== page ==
Closeup of female student working on laptop.

Why Evaluate?

Evaluating progress is essential for accountability and making adjustments in DEIB efforts along the way. This involves monitoring activities and accomplishments, assessing the impact and merit, and using the information to improve the effort.


Key Questions to Consider

  • What would success look like with DEIB, and how will we know it?
  • What is the framework (logic model, or pathway) by which our activities will lead to improvement in desired outcomes for DEIB?
  • How will we monitor what we are doing, and what we are achieving?
  • How will we evaluate whether what we are doing is successful?
  • How will we use the evaluation information for celebration, accountability, and improvement?
  • How will we use an equity lens to see whether the effects of the effort benefit all people, especially groups that have had worse outcomes?


Some Recommended Actions

  1. Describe the program or initiative’s framework or logic model (i.e., pathway by which our DEIB activities will lead to intended outcomes). Include information about:
    • Purpose or mission (i.e., the problem or goal to which the program, effort, or initiative is addressed).
    • Context or conditions (i.e., the situation in which the effort will take place; factors that may affect outcomes)
    • Inputs: Resources and barriers (i.e., Resources may include time, talent, equipment, information, money, etc.; Barriers may include history of inequities, inclusion, environmental factors, etc.)
    • Activities or interventions (i.e., what the initiative will do to effect change and improvement) (e.g., provide information and enhancing skills; enhance services and support; modify access, barriers and opportunities; change the consequences; modify policies and broader systems)
    • Outputs (i.e., direct evidence of having performed the activities) (e.g., targeted actions to those most affected; number of services provided)
    • Intended effects or outcomes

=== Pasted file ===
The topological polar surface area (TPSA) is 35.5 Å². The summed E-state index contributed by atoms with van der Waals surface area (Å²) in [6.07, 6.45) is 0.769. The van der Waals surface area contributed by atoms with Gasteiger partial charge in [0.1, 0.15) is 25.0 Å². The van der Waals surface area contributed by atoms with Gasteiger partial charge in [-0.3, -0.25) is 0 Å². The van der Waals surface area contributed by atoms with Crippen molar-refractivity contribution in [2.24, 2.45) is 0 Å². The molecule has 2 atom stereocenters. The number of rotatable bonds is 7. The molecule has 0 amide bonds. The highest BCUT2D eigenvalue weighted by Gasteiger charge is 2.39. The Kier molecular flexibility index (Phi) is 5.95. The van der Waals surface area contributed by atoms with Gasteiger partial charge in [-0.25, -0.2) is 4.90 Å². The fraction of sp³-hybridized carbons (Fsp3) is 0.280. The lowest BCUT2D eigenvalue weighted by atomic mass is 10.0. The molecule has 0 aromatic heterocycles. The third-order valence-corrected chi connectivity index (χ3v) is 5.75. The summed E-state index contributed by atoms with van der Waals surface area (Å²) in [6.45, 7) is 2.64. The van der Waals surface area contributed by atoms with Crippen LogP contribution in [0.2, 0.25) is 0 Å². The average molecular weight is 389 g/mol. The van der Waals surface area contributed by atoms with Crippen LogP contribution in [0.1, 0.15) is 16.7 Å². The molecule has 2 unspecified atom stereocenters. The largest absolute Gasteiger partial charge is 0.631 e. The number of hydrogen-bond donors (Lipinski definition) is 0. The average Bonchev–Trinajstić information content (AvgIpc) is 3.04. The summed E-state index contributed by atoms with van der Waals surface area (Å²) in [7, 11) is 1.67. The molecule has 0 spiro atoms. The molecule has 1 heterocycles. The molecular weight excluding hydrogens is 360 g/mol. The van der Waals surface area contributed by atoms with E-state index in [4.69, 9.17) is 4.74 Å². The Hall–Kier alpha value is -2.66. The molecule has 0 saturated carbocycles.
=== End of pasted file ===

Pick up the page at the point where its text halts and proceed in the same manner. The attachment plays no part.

• Short-term (e.g., organizational and systems changes)
      • Intermediate (e.g., changes in behavior)
      • Longer-term (e.g., improvement in outcomes; reduced inequities)
  2. Focus the evaluation questions and methods. Include:
    • Evaluation questions – What information about the effort is important to stakeholders?
    • Methods – What methods will be used to evaluate the effects of the program or initiative? (e.g., Monitoring and evaluation system; Behavioral surveys; Interviews with key participants; Archival records; Observations)
    • Indicators of success – What indicators will be used to judge the success of the DEIB effort? Match the indicators to the evaluation questions.
  3. Outline and implement the evaluation plan. Indicate:
    • How you will involve all stakeholders (i.e., including those most affected) in identifying indicators of success, documenting evidence of progress, and sense making about the overall initiative and how it can be improved.
    • How you will track implementation of the intervention.
    • How you will assess ongoing changes in specific objectives and outcomes (e.g., indicators; inequities).
  4. Make sense of the data and justify conclusions. This includes engaging stakeholders (including those most affected) in:
    • Sensemaking and interpretation – How will we engage those responsible, and those most affected, in making sense of the data (i.e., what we are seeing, what it means)? How will we use the information to help answer the evaluation questions?
    • Judgments – statements of worth or merit of the initiative. How will we communicate what the findings suggest about the value added by the effort?
    • Recommendations – How will we identify recommendations based on the results of the evaluation?
  5. Use the information from the evaluation, including to:
    • Celebrate accomplishments
    • Make adjustments in activities and interventions
    • Communicate lessons learned to stakeholders and relevant audiences


Evaluation Tools from the Community Tool Box